Make sure to water all the topsoil, letting the water run through the soil into the drainage holes. 

Always make sure you get rid of any water sitting in the pot or saucer, otherwise this will mean a quick death for your plant.

To get the absolute best out of this plant, place a Begonia maculata in a room with higher humidity such as a kitchen or bathroom, or group it around other plants to create a microclimate.

Plants naturally lose some water through their leaves, which helps raise the surrounding humidity, so group a few similar plants together to keep them happier.

Just make sure that enough airflow can get around all the plants, and that no leaves touch, otherwise pests and disease will be rife on your plants.

You could also use a humidifier, which is especially useful in winter, not just for your plants, but also for your skin. 

In winter, we tend to have the heating on more often, and central heating will dry out the air like no one’s business, making it tricky to keep plants such as begonias happy without some intervention.

You’ll also notice that in winter the growth rate of your begonia will slow down, but it is important to note that it won’t stop entirely, so move your plant to a brighter spot, and while you should scale back the watering to some extent, don’t let the plant dry out completely.

Should You Feed Begonia Maculata?

It’s a good idea to feed Begonia maculata every few waterings in the growing season. Always leave at least one watering in between fertilizing the plant, to prevent any salts from building up in the soil.

Use a balanced, good-quality houseplant fertilizer, making sure to follow the dosage instructions exactly to avoid root burn and unbalanced growth.

Avoid feeding a Begonia maculata in fall or winter, and allow the plant to rest.  

Keeping Your Plant Tidy: How To Prune Begonia Maculata

It is inevitable that eventually your plant will grow a little leggy, no matter how much light you give it. 

Life can get in the way of houseplant care, and when it does, your Begonia maculata can look a little worse for wear when you let it dry out, or it doesn’t get enough light, or another issue entirely. 

The good news is that you can chop it back without damaging the plant (as long as you use clean and sharp scissors), and this will create a denser growth habit. 

To promote a fuller plant throughout the growing season, you can take off the very tips of the canes, and this will force the plant to produce growth from the base of the soil rather than putting out growth at the top of the plant.

If your plant looks particularly pathetic with very little leaves and lots of wood-like canes, you can take the whole plant back to the soil line. While it will take some time, the plant will recover.

In terms of newer growth – which will look like green canes rather than brown, be a bit kinder. 

Take off the top few inches if the canes are very long, but allow 4 nodes to remain on each cane where you can, and the plant will produce new growth on the canes.

It’s better to give your begonia a haircut in the last few weeks of winter, or in the early spring when the plant is growing, but it’s not at the height of its growth for the year.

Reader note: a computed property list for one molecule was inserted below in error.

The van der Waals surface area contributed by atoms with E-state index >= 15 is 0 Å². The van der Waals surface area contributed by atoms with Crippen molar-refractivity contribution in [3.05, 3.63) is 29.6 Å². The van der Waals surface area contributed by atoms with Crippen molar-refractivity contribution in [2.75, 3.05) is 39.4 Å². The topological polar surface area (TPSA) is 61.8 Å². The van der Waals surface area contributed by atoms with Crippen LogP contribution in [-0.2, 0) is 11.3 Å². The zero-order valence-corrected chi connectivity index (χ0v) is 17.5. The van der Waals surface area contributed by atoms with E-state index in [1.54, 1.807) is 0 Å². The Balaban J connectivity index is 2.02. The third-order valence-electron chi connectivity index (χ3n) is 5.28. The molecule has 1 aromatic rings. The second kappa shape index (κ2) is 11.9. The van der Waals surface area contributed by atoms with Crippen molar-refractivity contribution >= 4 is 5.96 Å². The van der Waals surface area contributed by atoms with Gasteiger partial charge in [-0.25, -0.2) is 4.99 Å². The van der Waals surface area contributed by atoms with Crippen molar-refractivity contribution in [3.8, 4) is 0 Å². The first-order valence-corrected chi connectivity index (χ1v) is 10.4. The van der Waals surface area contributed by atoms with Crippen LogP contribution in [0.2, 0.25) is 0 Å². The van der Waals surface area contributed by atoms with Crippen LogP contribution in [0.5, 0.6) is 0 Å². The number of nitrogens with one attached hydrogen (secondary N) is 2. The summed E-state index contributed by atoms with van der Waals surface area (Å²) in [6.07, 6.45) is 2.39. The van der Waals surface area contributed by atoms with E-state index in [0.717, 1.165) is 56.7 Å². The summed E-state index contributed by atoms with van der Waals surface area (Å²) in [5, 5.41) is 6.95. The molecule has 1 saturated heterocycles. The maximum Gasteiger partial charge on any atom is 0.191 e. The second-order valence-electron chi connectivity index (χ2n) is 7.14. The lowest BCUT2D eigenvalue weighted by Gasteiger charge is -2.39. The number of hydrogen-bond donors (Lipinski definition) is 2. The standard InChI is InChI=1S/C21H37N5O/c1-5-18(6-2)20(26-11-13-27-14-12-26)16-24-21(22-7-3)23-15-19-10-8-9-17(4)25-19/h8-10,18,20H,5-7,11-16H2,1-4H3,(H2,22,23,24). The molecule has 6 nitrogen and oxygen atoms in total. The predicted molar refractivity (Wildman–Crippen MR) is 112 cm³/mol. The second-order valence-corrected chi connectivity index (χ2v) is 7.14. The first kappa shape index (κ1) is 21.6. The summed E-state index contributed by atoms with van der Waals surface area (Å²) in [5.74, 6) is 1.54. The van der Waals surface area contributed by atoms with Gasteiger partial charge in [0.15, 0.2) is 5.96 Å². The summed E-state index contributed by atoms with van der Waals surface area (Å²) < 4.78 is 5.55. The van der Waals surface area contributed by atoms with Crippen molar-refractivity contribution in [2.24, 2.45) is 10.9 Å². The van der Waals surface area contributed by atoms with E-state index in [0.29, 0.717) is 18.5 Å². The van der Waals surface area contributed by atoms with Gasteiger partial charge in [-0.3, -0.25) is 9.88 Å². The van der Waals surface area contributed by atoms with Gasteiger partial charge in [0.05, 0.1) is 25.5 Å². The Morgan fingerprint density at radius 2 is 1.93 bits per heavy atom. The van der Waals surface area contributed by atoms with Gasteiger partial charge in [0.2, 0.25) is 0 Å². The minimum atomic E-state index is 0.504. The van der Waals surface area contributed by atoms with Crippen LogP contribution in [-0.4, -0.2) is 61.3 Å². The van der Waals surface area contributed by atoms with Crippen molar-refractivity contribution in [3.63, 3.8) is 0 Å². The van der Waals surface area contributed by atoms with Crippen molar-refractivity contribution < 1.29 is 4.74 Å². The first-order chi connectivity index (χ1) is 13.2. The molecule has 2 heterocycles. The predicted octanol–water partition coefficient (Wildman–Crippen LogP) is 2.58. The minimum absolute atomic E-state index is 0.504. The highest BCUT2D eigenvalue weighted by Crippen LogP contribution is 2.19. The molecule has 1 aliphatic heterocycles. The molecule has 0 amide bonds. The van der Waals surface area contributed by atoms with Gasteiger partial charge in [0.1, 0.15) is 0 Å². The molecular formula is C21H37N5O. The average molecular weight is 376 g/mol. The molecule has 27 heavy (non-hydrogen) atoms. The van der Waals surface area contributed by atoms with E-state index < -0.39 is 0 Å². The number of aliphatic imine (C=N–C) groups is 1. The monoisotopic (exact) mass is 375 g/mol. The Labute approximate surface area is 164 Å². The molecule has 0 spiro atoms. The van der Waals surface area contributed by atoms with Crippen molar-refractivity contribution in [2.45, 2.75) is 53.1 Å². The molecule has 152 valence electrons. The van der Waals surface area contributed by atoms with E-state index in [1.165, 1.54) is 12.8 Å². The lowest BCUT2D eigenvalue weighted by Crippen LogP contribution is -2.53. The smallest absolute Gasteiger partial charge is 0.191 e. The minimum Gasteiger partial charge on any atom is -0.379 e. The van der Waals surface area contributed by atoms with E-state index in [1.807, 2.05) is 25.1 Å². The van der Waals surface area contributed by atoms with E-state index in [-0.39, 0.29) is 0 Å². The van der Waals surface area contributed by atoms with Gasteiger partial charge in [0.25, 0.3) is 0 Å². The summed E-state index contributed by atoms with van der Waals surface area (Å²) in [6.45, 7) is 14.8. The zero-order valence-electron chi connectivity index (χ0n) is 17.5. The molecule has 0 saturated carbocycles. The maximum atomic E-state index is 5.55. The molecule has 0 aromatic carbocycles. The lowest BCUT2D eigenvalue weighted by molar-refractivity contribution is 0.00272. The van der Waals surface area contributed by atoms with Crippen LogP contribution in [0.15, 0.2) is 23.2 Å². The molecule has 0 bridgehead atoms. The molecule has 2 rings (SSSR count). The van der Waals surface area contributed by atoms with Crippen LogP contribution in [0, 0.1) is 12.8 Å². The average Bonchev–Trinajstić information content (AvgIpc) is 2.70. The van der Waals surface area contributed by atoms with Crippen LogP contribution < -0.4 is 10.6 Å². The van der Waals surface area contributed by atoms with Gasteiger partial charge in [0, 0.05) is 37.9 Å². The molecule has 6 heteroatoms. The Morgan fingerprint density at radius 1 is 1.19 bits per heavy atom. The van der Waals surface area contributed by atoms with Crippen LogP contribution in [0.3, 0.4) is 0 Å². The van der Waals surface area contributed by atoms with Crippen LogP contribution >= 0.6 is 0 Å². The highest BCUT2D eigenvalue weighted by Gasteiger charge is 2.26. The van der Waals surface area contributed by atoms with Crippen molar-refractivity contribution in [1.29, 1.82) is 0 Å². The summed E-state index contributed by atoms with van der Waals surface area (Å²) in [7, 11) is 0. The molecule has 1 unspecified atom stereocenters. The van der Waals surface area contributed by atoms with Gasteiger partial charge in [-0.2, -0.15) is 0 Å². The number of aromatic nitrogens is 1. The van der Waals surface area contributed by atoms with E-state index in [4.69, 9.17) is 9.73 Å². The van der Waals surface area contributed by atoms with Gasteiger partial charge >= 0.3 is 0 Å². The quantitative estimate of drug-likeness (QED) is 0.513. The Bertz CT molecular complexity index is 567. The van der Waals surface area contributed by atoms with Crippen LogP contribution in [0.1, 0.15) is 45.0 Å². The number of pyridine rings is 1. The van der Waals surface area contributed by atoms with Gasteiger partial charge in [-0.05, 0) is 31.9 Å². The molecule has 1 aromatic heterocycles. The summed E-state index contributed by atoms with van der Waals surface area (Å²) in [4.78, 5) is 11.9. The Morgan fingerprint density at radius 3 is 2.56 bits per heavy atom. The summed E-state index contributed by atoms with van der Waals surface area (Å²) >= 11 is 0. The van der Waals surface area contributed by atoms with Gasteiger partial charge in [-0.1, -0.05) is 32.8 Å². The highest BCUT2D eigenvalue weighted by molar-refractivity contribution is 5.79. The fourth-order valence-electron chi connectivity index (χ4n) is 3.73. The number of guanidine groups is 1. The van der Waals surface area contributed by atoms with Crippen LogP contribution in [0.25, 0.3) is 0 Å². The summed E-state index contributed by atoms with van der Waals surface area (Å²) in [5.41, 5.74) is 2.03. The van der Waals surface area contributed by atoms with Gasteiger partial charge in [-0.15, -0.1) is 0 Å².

It’s also a good idea to remove spent flowers from the plant, especially because you don’t want them to sit on the foliage for long, otherwise this can invite disease and pests.

Keep in mind that any stems with leaves that you cut from the plant can also be used for propagation, provided that the growth is healthy enough.

How To Propagate Begonia Maculata

Begonia maculata is extremely easy to propagate, as long as you take cuttings that have at least one node on the stem.

You can also use any stems you’ve cut from the plant as you’ve trimmed it, too, as long as they have nodes.

If you’re not sure what to look for, take a cutting from the top of your plant. At the very top you’re likely to have a pair of leaves, and then another leaf or two lower down. 

Cut about half an inch below the lower leaf, and remove the lower leaf, too. Always leave around two leaves on each cutting.

Put your cuttings into a jar of fresh water straight away. Alternatively, you could root your cuttings in damp perlite, if you prefer.

Keep the cuttings somewhere warm and bright, but away from direct sunlight. Within a few weeks, you’ll see roots forming. 

Once the new plants have formed roots that are about an inch long, it’s time to pot them up. You may notice that these plants root pretty readily, and most of the time, nearly all of them if not all of them will root, which is pretty unusual.

Other Things To Consider When Growing Begonia Maculata

Giving the plant the most ideal conditions possible helps to make sure the plant is healthy, but you may still have questions as you continue to care for it. 

Here are some other things you might want to know.

Is Misting A Good Idea?

Begonias are very susceptible to powdery mildew and fungal diseases, which is one of the reasons why misting is not a good idea.

Misting begonias often results in leaf drop, and can quickly cause the plant to drop all of its leaves, leading to a quick plant death, and this is obviously something you want to avoid.

Contrary to popular belief, misting does not increase humidity for more than a few moments. 

To increase the humidity for begonias, use a humidifier, or group similar plants together, but allow enough airflow in both situations to stop fungal diseases from killing your Begonia maculata.